1. Ummm…you know, there’s the whole 1%-maximum-increase-annually-on-property-taxes-Tim-Eyman iniatitive on the books still. That totally straps our hands from adequately increasing taxes when needed and property taxes have massively faultered in the economy. Not only that, it doesn’t discourage useage of roads, which the MVET, gas tax, and VLF would do (for whatever their individual flaws). Those forms of taxes are more closely related to transportation funding. People get the nexus on them.

      1. If anything, that restriction on property valuation of property is obviously more unfair because it creates a two-tier society. Newcomers pay the absolute maximum tax per square foot, while old timers are grandfathered in.

        I’m really surprised that the court system has never challenged it and thrown it out.

      2. Q. How does the 1 percent limit affect property taxes on individual homes?

        The 1 percent limit applies to the maximum increase in tax revenue levied by an individual taxing district. It does not apply to individual homes, which tend to increase in assessed valuations at varying rates depending on location and other factors. Taxes on individual homes could increase by more or less than 1 percent depending on how they change in value relative to other properties in a district.

        So my argument is Fair Use. If someone builds an 8 unit condo next to a SFH then that SFH should then be taxed as if the owner also had an 8 unit condo because that is what the land could theoretically support. I would be the Best Use monetarily. Same with open acreage next to a housing development.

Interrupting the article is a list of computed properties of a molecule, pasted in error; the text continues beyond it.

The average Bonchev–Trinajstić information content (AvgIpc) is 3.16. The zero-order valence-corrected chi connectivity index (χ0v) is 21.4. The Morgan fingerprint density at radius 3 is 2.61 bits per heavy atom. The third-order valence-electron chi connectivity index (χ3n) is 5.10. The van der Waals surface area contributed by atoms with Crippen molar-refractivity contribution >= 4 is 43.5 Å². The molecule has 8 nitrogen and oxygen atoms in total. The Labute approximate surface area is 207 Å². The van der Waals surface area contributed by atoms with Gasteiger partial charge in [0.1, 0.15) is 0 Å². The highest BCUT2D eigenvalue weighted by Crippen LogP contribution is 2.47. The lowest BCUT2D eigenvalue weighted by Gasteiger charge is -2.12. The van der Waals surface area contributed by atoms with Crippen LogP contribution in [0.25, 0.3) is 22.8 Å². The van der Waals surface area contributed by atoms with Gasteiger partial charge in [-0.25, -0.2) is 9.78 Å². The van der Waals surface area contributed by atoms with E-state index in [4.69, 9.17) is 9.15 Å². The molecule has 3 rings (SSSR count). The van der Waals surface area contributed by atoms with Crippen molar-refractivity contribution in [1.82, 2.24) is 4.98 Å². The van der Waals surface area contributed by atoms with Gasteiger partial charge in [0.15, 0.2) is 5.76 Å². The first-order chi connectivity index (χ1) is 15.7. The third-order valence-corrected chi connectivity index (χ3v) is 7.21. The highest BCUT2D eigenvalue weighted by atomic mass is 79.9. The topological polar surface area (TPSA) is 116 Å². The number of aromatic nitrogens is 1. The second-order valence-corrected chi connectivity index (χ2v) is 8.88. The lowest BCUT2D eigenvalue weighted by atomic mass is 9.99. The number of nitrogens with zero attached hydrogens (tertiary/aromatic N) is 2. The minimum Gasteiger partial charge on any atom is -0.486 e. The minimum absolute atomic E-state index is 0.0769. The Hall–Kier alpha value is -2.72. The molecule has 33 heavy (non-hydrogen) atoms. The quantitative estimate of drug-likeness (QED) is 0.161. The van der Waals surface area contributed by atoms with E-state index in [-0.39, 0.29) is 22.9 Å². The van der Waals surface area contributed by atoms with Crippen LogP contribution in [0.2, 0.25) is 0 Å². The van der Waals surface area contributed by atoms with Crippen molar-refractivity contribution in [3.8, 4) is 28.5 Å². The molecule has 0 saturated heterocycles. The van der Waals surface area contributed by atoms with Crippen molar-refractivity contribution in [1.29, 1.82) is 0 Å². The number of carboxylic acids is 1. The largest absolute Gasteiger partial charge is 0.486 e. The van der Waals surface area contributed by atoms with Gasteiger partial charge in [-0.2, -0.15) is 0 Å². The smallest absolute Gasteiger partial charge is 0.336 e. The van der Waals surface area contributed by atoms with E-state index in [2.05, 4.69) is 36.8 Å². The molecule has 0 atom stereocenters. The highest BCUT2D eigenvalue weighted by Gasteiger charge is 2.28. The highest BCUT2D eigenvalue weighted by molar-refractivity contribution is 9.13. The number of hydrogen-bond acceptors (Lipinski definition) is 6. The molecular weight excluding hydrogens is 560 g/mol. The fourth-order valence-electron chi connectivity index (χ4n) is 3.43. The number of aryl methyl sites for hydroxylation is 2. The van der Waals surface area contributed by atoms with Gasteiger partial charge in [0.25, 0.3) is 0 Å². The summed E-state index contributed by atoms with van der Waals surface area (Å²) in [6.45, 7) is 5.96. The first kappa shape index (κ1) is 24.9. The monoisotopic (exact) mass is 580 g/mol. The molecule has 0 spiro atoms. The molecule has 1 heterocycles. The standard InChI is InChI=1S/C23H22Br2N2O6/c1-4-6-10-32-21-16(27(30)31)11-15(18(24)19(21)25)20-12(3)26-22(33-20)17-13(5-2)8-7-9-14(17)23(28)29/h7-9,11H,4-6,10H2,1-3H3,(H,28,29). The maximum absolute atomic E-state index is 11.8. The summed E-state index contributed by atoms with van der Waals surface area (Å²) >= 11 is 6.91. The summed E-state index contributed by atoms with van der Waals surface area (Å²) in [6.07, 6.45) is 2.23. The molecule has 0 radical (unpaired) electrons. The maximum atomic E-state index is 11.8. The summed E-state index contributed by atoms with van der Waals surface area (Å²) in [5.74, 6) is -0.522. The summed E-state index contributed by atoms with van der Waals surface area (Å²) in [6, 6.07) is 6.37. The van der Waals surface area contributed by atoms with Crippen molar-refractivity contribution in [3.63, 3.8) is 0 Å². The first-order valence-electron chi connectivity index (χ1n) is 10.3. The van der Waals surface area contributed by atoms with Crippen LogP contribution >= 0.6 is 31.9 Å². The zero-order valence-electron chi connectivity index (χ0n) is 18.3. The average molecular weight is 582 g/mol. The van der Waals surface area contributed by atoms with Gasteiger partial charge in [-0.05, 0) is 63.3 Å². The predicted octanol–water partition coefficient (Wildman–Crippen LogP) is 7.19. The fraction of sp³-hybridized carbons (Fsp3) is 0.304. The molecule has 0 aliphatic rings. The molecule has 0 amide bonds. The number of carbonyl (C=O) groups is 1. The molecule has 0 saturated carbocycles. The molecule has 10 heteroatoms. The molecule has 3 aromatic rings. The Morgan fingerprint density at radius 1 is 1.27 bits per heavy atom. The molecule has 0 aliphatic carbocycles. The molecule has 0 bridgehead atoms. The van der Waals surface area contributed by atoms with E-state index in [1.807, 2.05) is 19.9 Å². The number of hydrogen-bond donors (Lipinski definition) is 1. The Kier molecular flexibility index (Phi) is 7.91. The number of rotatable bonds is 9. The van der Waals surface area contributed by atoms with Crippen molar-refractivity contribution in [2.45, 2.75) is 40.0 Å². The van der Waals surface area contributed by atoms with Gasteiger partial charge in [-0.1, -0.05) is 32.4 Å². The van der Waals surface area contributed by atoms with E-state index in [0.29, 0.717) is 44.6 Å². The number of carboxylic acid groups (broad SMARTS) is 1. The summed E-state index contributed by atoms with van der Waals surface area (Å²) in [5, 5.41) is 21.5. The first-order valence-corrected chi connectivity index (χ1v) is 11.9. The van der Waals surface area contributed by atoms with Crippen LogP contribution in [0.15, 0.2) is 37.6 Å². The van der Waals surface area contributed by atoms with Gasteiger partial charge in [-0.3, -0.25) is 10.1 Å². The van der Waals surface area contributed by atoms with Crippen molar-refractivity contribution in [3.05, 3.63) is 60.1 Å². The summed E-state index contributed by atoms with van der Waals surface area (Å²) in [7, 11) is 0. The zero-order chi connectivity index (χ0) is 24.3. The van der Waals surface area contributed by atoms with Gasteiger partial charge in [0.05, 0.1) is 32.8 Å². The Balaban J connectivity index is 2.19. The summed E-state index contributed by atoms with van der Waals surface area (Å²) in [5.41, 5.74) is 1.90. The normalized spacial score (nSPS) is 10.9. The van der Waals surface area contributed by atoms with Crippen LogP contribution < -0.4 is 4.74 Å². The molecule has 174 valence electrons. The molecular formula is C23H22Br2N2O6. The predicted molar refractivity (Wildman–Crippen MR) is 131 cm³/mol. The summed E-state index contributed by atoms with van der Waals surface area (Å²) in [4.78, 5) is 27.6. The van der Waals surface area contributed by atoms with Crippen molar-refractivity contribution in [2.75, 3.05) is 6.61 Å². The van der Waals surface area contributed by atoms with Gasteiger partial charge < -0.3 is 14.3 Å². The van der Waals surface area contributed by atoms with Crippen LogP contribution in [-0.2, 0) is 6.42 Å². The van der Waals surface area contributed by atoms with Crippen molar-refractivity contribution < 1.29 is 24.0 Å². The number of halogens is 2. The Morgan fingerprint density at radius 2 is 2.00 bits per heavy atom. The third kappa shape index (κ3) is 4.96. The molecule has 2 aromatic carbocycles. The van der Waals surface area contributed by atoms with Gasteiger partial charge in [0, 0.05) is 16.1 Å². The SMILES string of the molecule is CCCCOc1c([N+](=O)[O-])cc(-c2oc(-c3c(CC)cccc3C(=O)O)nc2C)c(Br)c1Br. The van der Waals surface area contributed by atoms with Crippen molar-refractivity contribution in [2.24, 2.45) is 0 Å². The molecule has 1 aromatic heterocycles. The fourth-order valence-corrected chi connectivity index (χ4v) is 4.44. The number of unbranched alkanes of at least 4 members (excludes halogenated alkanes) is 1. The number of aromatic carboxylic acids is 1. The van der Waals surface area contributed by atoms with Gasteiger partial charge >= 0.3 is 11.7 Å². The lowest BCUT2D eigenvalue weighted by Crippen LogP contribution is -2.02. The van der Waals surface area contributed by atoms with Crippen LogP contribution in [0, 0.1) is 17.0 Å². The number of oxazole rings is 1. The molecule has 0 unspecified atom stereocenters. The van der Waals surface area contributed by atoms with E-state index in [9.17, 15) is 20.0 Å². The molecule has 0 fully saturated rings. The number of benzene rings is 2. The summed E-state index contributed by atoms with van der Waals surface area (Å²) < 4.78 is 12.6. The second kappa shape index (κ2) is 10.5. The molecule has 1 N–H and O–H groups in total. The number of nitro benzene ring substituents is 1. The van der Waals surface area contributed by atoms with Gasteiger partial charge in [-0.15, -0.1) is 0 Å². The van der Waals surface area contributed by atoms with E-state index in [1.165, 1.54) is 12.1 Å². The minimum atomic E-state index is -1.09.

3. Q. How do property taxes stack up against personal income and taxes in other states?

        Property taxes relative to income have varied over the years but over time have kept in line with personal incomes. In 2005, the most recent year for which national comparisons are available, Washingtonians paid $30.60 in property taxes per $1,000 of personal income. At that time, Washington ranked 28th highest among the states. In 1995, property taxes were $36.30 per $1,000 for a ranking of 24th highest. In 1985, they were $32.59 per $1,000 of personal income, or 24th-highest in national ranking. Thus, Washington usually ranks halfway between the highest and lowest states in property taxes relative to income.

        So here is the crux of the problem.

        Washington wants to be a Real Blue State with premium government services..but it will not fairly tax its property owners!

        Hence it either begs Federal money or continues to extract pennies from the poorest class through sales taxes and tolls!!

        Not fixing this problem results in the current kleptocracy.

      4. “If someone builds an 8 unit condo next to a SFH then that SFH should then be taxed as if the owner also had an 8 unit condo because that is what the land could theoretically support.”

        So the SFH owner will push for restrictive zoning and obstruct the permitting process, to prevent his own taxes from going up. :) As if he weren’t NIMBY enough already.

        Why not extend this principle to all land? East Hill could support midrise density all along 104th, so let’s tax all existing parcels at that level. That might bring density sooner. Oh, wait, Bailo is against densifying 104th.

      5. John, you are describing traditional “highest and best use” principles of property taxation.

        However, with the Eyman / Howard Jarvis style caps on property taxes, that’s not what gets done. Sigh.

      6. Mike, if my mind serves me: 104th is already zoned mixed-used, general commercial, and multi-family (depending upon the plot of land). The same is the case along portions of Kent-Kangley/Canyon Drive. The problem is willing property owners to invest, a cohesive business community, organised neighbours (which there definitely aren’t), and district zoning that would actually incentivise redevelopment.

    1. Of course not. It’s already too damn expensive in King County for transit. Raising them any further would be criminal. Well, except adding a penalty fare for cash.